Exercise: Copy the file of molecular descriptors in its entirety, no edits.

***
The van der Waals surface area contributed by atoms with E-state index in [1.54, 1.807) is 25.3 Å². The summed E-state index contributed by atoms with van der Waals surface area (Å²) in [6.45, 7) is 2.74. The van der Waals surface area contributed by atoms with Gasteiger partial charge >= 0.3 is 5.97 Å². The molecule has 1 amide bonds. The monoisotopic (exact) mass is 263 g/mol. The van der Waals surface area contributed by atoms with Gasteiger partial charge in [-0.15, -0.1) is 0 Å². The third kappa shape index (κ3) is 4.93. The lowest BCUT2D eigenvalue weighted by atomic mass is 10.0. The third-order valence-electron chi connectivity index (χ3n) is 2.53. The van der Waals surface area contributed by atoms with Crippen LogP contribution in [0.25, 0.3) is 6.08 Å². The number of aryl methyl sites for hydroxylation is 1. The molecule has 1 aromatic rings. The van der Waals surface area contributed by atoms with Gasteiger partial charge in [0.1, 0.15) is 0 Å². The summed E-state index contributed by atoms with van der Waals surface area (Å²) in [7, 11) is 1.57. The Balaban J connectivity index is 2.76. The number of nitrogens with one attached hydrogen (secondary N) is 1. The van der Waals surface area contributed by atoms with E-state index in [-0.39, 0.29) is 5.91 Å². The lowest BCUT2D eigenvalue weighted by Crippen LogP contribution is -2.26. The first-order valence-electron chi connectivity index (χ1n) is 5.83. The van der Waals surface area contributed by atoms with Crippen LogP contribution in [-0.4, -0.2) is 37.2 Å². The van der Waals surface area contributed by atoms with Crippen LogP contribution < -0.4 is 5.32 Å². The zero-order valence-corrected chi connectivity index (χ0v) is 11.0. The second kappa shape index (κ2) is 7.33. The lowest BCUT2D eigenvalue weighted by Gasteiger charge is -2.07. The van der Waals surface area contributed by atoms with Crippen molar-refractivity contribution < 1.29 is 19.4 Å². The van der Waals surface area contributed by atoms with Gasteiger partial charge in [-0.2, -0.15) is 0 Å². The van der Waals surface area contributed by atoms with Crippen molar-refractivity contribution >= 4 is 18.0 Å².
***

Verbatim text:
The van der Waals surface area contributed by atoms with E-state index in [1.54, 1.807) is 25.3 Å². The summed E-state index contributed by atoms with van der Waals surface area (Å²) in [6.45, 7) is 2.74. The van der Waals surface area contributed by atoms with Gasteiger partial charge >= 0.3 is 5.97 Å². The molecule has 1 amide bonds. The monoisotopic (exact) mass is 263 g/mol. The van der Waals surface area contributed by atoms with Gasteiger partial charge in [-0.15, -0.1) is 0 Å². The third kappa shape index (κ3) is 4.93. The lowest BCUT2D eigenvalue weighted by atomic mass is 10.0. The third-order valence-electron chi connectivity index (χ3n) is 2.53. The van der Waals surface area contributed by atoms with Crippen LogP contribution in [0.25, 0.3) is 6.08 Å². The number of aryl methyl sites for hydroxylation is 1. The molecule has 1 aromatic rings. The van der Waals surface area contributed by atoms with Gasteiger partial charge in [0.1, 0.15) is 0 Å². The summed E-state index contributed by atoms with van der Waals surface area (Å²) in [7, 11) is 1.57. The Balaban J connectivity index is 2.76. The number of nitrogens with one attached hydrogen (secondary N) is 1. The van der Waals surface area contributed by atoms with E-state index in [-0.39, 0.29) is 5.91 Å². The lowest BCUT2D eigenvalue weighted by Crippen LogP contribution is -2.26. The first-order valence-electron chi connectivity index (χ1n) is 5.83. The van der Waals surface area contributed by atoms with Crippen LogP contribution in [-0.4, -0.2) is 37.2 Å². The van der Waals surface area contributed by atoms with Crippen LogP contribution < -0.4 is 5.32 Å². The zero-order valence-corrected chi connectivity index (χ0v) is 11.0. The second kappa shape index (κ2) is 7.33. The lowest BCUT2D eigenvalue weighted by Gasteiger charge is -2.07. The van der Waals surface area contributed by atoms with Crippen molar-refractivity contribution < 1.29 is 19.4 Å². The van der Waals surface area contributed by atoms with Gasteiger partial charge in [-0.2, -0.15) is 0 Å². The van der Waals surface area contributed by atoms with Crippen molar-refractivity contribution >= 4 is 18.0 Å².